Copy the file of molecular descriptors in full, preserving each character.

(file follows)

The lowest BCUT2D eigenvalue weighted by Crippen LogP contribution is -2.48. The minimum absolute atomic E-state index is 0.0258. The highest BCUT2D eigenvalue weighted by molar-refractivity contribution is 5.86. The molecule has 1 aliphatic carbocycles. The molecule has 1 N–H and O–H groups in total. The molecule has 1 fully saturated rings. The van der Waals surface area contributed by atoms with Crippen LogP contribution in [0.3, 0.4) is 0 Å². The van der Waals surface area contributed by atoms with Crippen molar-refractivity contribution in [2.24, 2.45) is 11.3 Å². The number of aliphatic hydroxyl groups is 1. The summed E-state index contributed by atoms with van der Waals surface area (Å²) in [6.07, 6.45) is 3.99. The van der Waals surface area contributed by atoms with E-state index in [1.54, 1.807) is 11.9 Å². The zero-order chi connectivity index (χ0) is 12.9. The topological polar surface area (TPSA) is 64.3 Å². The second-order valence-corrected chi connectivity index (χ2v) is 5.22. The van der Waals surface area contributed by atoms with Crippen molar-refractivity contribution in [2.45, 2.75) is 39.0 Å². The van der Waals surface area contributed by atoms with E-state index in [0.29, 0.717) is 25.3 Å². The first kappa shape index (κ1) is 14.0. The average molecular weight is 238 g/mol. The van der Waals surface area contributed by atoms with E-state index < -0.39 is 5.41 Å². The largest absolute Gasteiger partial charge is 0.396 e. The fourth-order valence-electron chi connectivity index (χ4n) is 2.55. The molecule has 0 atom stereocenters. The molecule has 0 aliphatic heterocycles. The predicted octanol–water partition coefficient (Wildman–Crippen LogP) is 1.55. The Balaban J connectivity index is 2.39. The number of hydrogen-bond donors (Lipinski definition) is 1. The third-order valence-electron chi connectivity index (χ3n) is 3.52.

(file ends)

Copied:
The lowest BCUT2D eigenvalue weighted by Crippen LogP contribution is -2.48. The minimum absolute atomic E-state index is 0.0258. The highest BCUT2D eigenvalue weighted by molar-refractivity contribution is 5.86. The molecule has 1 aliphatic carbocycles. The molecule has 1 N–H and O–H groups in total. The molecule has 1 fully saturated rings. The van der Waals surface area contributed by atoms with Crippen LogP contribution in [0.3, 0.4) is 0 Å². The van der Waals surface area contributed by atoms with Crippen molar-refractivity contribution in [2.24, 2.45) is 11.3 Å². The number of aliphatic hydroxyl groups is 1. The summed E-state index contributed by atoms with van der Waals surface area (Å²) in [6.07, 6.45) is 3.99. The van der Waals surface area contributed by atoms with E-state index in [1.54, 1.807) is 11.9 Å². The zero-order chi connectivity index (χ0) is 12.9. The topological polar surface area (TPSA) is 64.3 Å². The second-order valence-corrected chi connectivity index (χ2v) is 5.22. The van der Waals surface area contributed by atoms with Crippen molar-refractivity contribution in [2.45, 2.75) is 39.0 Å². The van der Waals surface area contributed by atoms with E-state index in [0.29, 0.717) is 25.3 Å². The first kappa shape index (κ1) is 14.0. The average molecular weight is 238 g/mol. The van der Waals surface area contributed by atoms with E-state index < -0.39 is 5.41 Å². The largest absolute Gasteiger partial charge is 0.396 e. The fourth-order valence-electron chi connectivity index (χ4n) is 2.55. The molecule has 0 atom stereocenters. The molecule has 0 aliphatic heterocycles. The predicted octanol–water partition coefficient (Wildman–Crippen LogP) is 1.55. The Balaban J connectivity index is 2.39. The number of hydrogen-bond donors (Lipinski definition) is 1. The third-order valence-electron chi connectivity index (χ3n) is 3.52.